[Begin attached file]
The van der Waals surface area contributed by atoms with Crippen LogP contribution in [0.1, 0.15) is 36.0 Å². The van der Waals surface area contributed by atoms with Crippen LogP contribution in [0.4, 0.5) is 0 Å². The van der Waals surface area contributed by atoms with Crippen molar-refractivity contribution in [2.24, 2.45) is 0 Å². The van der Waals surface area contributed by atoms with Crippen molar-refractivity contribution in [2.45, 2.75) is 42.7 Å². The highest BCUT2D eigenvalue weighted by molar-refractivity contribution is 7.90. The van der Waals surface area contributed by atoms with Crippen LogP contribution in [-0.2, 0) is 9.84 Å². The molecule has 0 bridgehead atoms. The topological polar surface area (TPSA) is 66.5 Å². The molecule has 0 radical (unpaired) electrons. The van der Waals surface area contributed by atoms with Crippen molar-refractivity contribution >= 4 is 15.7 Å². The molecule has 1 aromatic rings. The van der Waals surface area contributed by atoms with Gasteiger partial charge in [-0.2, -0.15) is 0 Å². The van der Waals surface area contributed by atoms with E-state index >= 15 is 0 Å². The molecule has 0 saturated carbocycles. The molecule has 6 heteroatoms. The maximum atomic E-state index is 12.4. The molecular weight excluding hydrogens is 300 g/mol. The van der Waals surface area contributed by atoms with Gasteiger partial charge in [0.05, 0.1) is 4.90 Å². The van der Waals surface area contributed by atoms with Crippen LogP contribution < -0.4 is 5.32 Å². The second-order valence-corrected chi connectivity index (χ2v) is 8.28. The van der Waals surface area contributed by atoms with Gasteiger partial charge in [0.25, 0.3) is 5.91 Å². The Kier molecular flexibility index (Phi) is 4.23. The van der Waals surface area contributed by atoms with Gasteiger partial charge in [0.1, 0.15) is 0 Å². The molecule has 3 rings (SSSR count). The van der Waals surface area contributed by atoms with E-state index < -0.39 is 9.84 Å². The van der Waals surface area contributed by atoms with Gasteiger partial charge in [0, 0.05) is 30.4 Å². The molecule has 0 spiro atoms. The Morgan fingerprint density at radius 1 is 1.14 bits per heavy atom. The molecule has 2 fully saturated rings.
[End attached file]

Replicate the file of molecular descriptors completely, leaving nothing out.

The van der Waals surface area contributed by atoms with Crippen LogP contribution in [0.1, 0.15) is 36.0 Å². The van der Waals surface area contributed by atoms with Crippen LogP contribution in [0.4, 0.5) is 0 Å². The van der Waals surface area contributed by atoms with Crippen molar-refractivity contribution in [2.24, 2.45) is 0 Å². The van der Waals surface area contributed by atoms with Crippen molar-refractivity contribution in [2.45, 2.75) is 42.7 Å². The highest BCUT2D eigenvalue weighted by molar-refractivity contribution is 7.90. The van der Waals surface area contributed by atoms with Crippen LogP contribution in [-0.2, 0) is 9.84 Å². The molecule has 0 bridgehead atoms. The topological polar surface area (TPSA) is 66.5 Å². The molecule has 0 radical (unpaired) electrons. The van der Waals surface area contributed by atoms with Crippen molar-refractivity contribution >= 4 is 15.7 Å². The molecule has 1 aromatic rings. The van der Waals surface area contributed by atoms with Gasteiger partial charge in [-0.2, -0.15) is 0 Å². The van der Waals surface area contributed by atoms with E-state index >= 15 is 0 Å². The molecule has 0 saturated carbocycles. The molecule has 6 heteroatoms. The maximum atomic E-state index is 12.4. The molecular weight excluding hydrogens is 300 g/mol. The van der Waals surface area contributed by atoms with Gasteiger partial charge in [0.05, 0.1) is 4.90 Å². The van der Waals surface area contributed by atoms with Crippen LogP contribution < -0.4 is 5.32 Å². The second-order valence-corrected chi connectivity index (χ2v) is 8.28. The van der Waals surface area contributed by atoms with Gasteiger partial charge in [0.25, 0.3) is 5.91 Å². The Kier molecular flexibility index (Phi) is 4.23. The van der Waals surface area contributed by atoms with Gasteiger partial charge in [0.1, 0.15) is 0 Å². The molecule has 3 rings (SSSR count). The van der Waals surface area contributed by atoms with E-state index < -0.39 is 9.84 Å². The van der Waals surface area contributed by atoms with Gasteiger partial charge in [0, 0.05) is 30.4 Å². The molecule has 0 spiro atoms. The Morgan fingerprint density at radius 1 is 1.14 bits per heavy atom. The molecule has 2 fully saturated rings.